... [A]fter Hamas sent more that 4,000 rockets and missiles into Israel over 11 days while Israel tried to defend itself by taking out the places from which the fire had initiated, one heard yet again from Gaza, "The enemy has been defeated!" As in past years, Israel did its utmost to avoid killing Palestinian civilians while Hamas deliberately targeted Israeli civilians and used its own civilians to try to protect its weapons, and then displayed its dead—the more the better, especially children—to television crews.
None of this is a shock, unfortunately. What is shocking is the way the Western media covered the war.
On May 24th, Boston Globe artist Christopher Weyant drew a tank with an Israeli flag on it, the implication being that it was driven by a Jewish soldier. The soldier is deliberately killing a presumably peaceful Palestinian man holding a flag (now sticking out from under the tank). The background shows Israeli planes indiscriminately dropping rockets en masse. The caption is a note being read by a Palestinian woman: "This is from Prime Minister Netanyahu. Please respect the right of the state of Israel to exist. We appreciate your cooperation while we build on you."
Faith Quintero, author of Loaded Blessings, a family saga that alternates between Inquisition-era Spain and modern-day Israel, responded via Twitter:
The Globe/Weyant cartoon has Jews literally killing Palestinians for a home just as Nazi propaganda has Jews counting money on the skulls of Germans, and instead of planes dropping bombs as in the Weyant image, there is an implication that Jews caused some type of destruction in the background of the Nazi image. I posted the Nazi propaganda image as a response to the Weyant propaganda and asked 'What is the difference?'
In response, Twitter suspended Quintero. "It's wrong. I wouldn't have minded someone on Twitter telling me my Nazi comparison isn't fair, or why it's wrong and very different from the Globe cartoon. But that isn't what happened. They just removed my point," Quintero said. "I don't care about not being on Twitter. But it terrifies me to have my voice silenced—by a company based in the US."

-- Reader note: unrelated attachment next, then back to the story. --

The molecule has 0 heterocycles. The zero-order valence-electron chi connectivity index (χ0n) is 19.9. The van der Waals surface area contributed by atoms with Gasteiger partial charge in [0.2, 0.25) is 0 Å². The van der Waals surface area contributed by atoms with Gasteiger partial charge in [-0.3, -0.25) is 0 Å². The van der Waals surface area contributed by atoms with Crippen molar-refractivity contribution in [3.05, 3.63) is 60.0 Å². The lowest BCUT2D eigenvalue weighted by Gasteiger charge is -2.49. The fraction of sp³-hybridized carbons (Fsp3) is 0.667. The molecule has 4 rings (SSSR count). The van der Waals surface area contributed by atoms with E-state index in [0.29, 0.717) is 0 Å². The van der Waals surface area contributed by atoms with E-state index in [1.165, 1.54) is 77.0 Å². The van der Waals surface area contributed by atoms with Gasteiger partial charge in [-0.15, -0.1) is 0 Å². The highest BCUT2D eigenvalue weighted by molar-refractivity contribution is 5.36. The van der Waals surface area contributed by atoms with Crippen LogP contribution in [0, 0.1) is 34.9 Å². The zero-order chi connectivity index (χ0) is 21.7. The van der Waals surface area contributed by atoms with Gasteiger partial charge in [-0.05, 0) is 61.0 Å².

Meanwhile, The New York Times, which did not bother to recall the 85 schoolgirls recently killed in Afghanistan, published pictures of all the children allegedly killed during the latest clashes between Hamas and Israel.
The NYT story did mention that "Hamas and other militant groups fired more than 4,000 rockets at Israeli towns and cities indiscriminately." It also correctly stated that the Israeli air defense system had managed to stop about 90% of the rockets.
The article also noted that at least two of the children killed in Gaza may have been killed when Palestinian militants fired a rocket that fell short, and that one of the children killed in Israel, Nadine Awad, was Palestinian. "The low toll on the Israeli side also reflected an imbalance in defensive capabilities," NYT concluded.
All the same, the paper's pro-Hamas propaganda was deeply problematic in its evasive language. The authors of the op-ed, in expressing their sorrow over the fact that "most of the children who died were Arabs," in fact covertly confessed that they would be happier if most of the children who had died were Israeli Jews.
Would the West's underdog-nation romanticists feel better if Hamas rockets had killed 500 Israeli children instead of two?
Would the West's underdog-nation romanticists feel better if Israel's Iron Dome had failed, and Hamas rockets had killed 500 Israeli children instead of two? Is it really too hard to understand that 500 Israeli children were spared not because Hamas did not want to kill them, but because, as the NYT article pointed out, there is an imbalance in defensive capabilities? Is it Israel's sin to have built the Iron Dome to minimize casualties when it is threatened by thousands of rockets flying over its skies? ...
Burak Bekdil is an Ankara-based political analyst and a fellow at the Middle East Forum.